Film Review: Police Story (1985)

Release Date: December 14th, 1985 (Hong Kong)
Directed by: Jackie Chan
Written by: Jackie Chan, Edward Tang, Golden Way Creative Group
Music by: Michael Lai, Tang Siu Lam
Cast: Jackie Chan, Brigitte Lin, Maggie Cheung, Chor Yuen, Charlie Cho

Golden Harvest, Media Asia Group, 101 Minutes 

Review:

While I love Jackie Chan, there are few of his movies that I consider to be cinematic classics. Police Story is one of those movies.

This was the first Chan film I saw as a kid and even though it has really shitty English dubbing, I didn’t let that deter me, as I was caught up in the fantastic stunts and charmed by Chan’s comedic and bad ass charisma.

The bad dubbing makes some of the humor a lot more over the top and goofier than it was probably intended but Chan’s comedy style still comes through. While the film features a good amount of old fashioned violence, it is still lighthearted enough to not really cross a line. It is a good balance of the cinematic style of 1980s Hong Kong gangster films mixed in with Chan’s unique comedic shtick.

This film also features some of my favorite Jackie Chan stunts, most notably the infamous pole slide through the exploding lights in the mall courtyard. Overall, it features less stunts than his bigger films that would come later. It also isn’t as creative as some of those stunt spectacles but as time went on, Chan had to get bigger and better with each picture.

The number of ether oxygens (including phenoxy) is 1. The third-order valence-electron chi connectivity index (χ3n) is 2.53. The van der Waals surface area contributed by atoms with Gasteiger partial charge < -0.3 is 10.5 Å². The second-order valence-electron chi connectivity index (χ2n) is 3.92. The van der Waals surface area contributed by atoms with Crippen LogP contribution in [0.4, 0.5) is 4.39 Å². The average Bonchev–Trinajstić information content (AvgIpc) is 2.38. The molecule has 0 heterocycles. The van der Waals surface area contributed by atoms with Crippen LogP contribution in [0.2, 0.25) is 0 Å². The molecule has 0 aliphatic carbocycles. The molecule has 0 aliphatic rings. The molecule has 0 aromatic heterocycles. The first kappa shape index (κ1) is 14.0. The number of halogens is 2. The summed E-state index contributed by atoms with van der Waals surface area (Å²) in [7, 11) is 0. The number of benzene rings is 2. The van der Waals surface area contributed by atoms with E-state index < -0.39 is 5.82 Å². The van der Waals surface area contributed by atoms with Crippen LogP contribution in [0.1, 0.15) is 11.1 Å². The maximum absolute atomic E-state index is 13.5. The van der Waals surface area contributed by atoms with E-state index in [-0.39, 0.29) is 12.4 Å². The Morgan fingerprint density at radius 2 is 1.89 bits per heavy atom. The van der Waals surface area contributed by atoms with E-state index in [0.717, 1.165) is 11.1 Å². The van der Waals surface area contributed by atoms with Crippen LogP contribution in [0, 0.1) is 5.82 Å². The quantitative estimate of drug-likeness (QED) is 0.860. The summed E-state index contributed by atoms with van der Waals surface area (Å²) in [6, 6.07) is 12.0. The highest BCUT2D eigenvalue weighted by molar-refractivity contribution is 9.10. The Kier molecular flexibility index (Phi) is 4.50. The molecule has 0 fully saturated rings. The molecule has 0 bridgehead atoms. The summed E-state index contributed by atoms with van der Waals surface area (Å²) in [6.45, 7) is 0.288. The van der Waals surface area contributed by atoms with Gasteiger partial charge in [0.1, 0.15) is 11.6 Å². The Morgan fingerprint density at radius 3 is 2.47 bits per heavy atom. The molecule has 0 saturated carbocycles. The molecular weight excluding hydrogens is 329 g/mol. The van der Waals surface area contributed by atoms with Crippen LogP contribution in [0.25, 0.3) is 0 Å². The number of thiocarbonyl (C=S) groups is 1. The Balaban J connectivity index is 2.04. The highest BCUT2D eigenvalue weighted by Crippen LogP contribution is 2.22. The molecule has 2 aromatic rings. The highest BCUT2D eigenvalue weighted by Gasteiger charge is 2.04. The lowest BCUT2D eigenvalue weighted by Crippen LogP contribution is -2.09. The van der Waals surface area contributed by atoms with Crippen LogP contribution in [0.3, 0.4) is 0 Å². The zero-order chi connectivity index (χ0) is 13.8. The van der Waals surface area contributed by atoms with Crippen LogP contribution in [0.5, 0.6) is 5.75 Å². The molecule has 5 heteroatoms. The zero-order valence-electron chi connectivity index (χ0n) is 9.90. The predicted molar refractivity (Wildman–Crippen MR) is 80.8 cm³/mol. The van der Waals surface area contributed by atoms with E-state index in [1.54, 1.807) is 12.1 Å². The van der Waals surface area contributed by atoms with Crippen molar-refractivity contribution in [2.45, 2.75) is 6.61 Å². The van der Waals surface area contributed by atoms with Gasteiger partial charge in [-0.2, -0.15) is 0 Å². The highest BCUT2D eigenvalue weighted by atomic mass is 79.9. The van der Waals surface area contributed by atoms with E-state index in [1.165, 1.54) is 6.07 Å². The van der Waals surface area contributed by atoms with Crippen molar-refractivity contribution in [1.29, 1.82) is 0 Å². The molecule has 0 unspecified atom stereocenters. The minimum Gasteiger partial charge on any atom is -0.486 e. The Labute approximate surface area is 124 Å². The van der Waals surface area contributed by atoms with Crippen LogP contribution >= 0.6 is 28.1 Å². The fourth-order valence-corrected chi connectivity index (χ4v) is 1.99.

Police Story is a grittier movie than what most modern Chan fans might expect. He was inspired by the cinema trends surrounding him in the mid-80s and he still hadn’t mastered his style and found his perfect niche or formula. But the rawness of it is what makes it refreshing when compared to his lighter films that came after.

The story, in a nutshell, sees Chan have to protect a woman from mobsters that want to kill her before she testifies against them. It also features a sort of love triangle between the woman and Chan’s girlfriend, played by the talented Maggie Cheung.

Police Story was hugely successful and went on to spawn, not just a sequel, but a franchise. Overall, it is the longest running and best franchise that Chan was a part of. While it might not have made the money of the Rush Hour series, it far surpasses it in quality filmmaking.

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